Tell a Good Story
Every time I read a general press newspaper article or magazine feature that bashes direct mail, be it directly or indirectly, it bothers me. Not because some of the gripes about direct mail aren't validit can invade people's privacy, flood their mailbox unnecessarily and be less than fully targeted-but because most of these "journalistic" pieces rarely present any of the positive aspects of direct selling.
You don't have to be in the promotions industry to know that no one is going to toot your own horn for you. In an industry frequently under attack for its shortcomings but increasingly relied on for its benefits, direct marketers really need to connect with customers and communicate the efforts they make to support the world around them.
For example, this month's issue contains a detailed look at the impact direct mail production has on the environment and provides steps direct marketers can take to improve their paper, ink and printing method selections (see "Reduce the Environmental Impact of Your Direct Mail," page 18). Making such changes as switching to a paper containing post-consumer content or printing with water-based inks does not need to be a quiet act of corporate citizenship. Rather, it's the kind of positive story that you can share with prospects and customers; tell them your letter is "printed with soy ink," or that you use recycled paper. World Wildlife Fund, for example, has reported that it reaps benefits by way of response and customer goodwill by putting recycled logos on its direct mail efforts.
According to the Direct Marketing Association (DMA), 65 percent of marketers used 10 percent post-consumer fiber content in at least some of their direct mail campaigns in 2003. Whether all of these firms are letting recipients know of their efforts is another twist. In "The DMA Environmental Resource for Direct Marketers," the DMA offers the following suggestions for communicating your environmentally friendly efforts to your prospects and customers:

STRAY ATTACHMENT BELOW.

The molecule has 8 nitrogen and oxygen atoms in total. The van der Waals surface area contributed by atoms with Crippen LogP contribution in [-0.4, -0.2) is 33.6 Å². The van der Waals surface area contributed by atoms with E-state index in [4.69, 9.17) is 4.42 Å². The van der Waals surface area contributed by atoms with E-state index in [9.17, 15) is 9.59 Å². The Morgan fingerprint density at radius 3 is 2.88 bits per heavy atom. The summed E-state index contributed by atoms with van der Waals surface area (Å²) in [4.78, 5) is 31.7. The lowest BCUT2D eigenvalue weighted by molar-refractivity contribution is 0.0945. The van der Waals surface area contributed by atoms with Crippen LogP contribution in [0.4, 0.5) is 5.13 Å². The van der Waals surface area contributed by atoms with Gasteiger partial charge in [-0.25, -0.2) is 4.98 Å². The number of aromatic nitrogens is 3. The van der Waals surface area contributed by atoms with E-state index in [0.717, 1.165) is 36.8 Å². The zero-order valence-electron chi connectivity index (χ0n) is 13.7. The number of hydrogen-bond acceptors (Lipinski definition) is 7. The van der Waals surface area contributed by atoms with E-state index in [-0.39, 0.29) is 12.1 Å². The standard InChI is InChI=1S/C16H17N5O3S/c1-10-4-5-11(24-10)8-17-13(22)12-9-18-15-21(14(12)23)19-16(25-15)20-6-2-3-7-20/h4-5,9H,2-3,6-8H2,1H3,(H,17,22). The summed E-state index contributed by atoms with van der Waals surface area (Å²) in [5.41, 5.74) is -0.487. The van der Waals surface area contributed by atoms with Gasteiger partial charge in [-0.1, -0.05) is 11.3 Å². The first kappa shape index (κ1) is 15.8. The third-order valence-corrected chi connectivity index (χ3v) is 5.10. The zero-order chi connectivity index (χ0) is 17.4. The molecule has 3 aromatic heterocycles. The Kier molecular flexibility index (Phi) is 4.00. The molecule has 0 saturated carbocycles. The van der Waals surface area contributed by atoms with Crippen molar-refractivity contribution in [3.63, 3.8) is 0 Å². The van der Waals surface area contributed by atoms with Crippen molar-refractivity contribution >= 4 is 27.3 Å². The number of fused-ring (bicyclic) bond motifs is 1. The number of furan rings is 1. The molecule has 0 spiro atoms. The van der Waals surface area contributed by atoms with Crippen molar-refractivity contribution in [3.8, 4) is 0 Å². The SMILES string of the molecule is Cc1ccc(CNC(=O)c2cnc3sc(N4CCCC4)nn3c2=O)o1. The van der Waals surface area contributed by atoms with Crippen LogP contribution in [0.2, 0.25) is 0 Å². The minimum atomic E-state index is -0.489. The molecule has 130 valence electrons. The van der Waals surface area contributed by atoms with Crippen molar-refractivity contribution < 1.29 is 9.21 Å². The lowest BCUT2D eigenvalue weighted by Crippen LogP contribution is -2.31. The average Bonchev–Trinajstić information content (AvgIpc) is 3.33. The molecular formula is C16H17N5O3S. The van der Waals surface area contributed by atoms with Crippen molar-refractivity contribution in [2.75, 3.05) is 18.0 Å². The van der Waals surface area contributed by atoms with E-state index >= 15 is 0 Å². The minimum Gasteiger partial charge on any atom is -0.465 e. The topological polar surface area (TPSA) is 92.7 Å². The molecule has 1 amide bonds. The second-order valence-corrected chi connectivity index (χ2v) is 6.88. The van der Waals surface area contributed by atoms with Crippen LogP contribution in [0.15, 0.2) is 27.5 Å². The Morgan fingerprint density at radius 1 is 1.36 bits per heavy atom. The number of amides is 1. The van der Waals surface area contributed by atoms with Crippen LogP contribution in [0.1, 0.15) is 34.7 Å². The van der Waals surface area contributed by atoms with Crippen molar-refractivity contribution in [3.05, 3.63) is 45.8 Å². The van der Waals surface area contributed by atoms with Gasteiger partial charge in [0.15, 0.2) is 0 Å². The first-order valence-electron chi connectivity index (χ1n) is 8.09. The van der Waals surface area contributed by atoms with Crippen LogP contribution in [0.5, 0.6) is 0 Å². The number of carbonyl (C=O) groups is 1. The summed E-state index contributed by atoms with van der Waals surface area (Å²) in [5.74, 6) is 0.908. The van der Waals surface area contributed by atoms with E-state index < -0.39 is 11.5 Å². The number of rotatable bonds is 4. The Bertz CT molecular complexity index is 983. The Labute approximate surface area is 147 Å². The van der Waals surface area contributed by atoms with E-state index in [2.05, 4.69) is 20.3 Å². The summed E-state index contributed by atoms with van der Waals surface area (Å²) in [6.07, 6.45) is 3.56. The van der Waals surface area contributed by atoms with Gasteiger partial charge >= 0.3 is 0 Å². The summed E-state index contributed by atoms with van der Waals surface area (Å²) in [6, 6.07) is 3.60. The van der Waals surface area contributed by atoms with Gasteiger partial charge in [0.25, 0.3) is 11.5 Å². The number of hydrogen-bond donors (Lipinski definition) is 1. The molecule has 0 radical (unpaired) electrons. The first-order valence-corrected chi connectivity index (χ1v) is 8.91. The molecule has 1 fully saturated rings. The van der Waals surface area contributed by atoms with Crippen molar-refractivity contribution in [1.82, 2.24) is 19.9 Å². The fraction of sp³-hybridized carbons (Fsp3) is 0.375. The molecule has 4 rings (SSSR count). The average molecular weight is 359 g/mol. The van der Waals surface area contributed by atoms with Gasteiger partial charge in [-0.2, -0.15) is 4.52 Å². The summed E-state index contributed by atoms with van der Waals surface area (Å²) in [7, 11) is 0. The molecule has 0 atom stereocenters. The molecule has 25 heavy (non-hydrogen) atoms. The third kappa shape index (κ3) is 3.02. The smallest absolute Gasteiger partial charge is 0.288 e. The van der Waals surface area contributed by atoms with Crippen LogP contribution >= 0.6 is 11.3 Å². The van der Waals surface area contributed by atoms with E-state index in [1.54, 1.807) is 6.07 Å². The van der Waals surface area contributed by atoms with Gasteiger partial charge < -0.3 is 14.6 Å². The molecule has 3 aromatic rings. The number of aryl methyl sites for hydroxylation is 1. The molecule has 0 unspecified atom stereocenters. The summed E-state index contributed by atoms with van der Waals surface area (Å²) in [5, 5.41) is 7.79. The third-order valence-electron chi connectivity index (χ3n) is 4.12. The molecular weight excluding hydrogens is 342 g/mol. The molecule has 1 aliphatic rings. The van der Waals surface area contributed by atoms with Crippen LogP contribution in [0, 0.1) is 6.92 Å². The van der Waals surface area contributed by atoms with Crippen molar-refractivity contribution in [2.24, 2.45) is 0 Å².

* Be specific about your actions. Tell consumers that you've printed on "20
percent post-consumer content recycled paper," not merely on "recycled paper."
* Position your efforts in a humble, gracious manner. Note that your company is "doing its part" to protect the environment, not "saving the world."
* Continue to make improvements that you can share with customers. Environmental protection is an ongoing concern, not a one-and-done decision.
So, don't be afraid to step up to the plate and tell your customers that you are not just a sales-oriented operation bent on papering the planet with your direct mail efforts. Let people know that you have their interests in mind, too.
P.S. - Attending DM Days in New York at the end of June? Please stop by the Target Marketing Group booth, #819, and get a free demo of the Who's Mailing What! Archive's relaunched online search tool. See you there!